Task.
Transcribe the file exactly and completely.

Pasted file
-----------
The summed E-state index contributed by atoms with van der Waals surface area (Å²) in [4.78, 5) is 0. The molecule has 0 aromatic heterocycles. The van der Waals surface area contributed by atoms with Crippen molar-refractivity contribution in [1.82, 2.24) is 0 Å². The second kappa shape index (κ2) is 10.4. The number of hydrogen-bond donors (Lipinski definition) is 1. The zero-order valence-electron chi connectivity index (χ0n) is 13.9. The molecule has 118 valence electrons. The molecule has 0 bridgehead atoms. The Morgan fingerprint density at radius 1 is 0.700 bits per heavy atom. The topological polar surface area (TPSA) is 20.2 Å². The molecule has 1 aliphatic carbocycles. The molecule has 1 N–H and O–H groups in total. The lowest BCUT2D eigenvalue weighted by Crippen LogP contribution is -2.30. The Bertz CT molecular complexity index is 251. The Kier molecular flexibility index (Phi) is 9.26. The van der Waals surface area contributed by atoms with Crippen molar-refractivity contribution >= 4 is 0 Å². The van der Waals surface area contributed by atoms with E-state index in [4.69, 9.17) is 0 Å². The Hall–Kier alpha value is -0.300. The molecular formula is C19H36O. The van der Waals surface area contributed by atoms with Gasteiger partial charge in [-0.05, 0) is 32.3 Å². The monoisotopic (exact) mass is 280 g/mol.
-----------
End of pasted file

The summed E-state index contributed by atoms with van der Waals surface area (Å²) in [4.78, 5) is 0. The molecule has 0 aromatic heterocycles. The van der Waals surface area contributed by atoms with Crippen molar-refractivity contribution in [1.82, 2.24) is 0 Å². The second kappa shape index (κ2) is 10.4. The number of hydrogen-bond donors (Lipinski definition) is 1. The zero-order valence-electron chi connectivity index (χ0n) is 13.9. The molecule has 118 valence electrons. The molecule has 0 bridgehead atoms. The Morgan fingerprint density at radius 1 is 0.700 bits per heavy atom. The topological polar surface area (TPSA) is 20.2 Å². The molecule has 1 aliphatic carbocycles. The molecule has 1 N–H and O–H groups in total. The lowest BCUT2D eigenvalue weighted by Crippen LogP contribution is -2.30. The Bertz CT molecular complexity index is 251. The Kier molecular flexibility index (Phi) is 9.26. The van der Waals surface area contributed by atoms with Crippen molar-refractivity contribution >= 4 is 0 Å². The van der Waals surface area contributed by atoms with E-state index in [4.69, 9.17) is 0 Å². The Hall–Kier alpha value is -0.300. The molecular formula is C19H36O. The van der Waals surface area contributed by atoms with Gasteiger partial charge in [-0.05, 0) is 32.3 Å². The monoisotopic (exact) mass is 280 g/mol.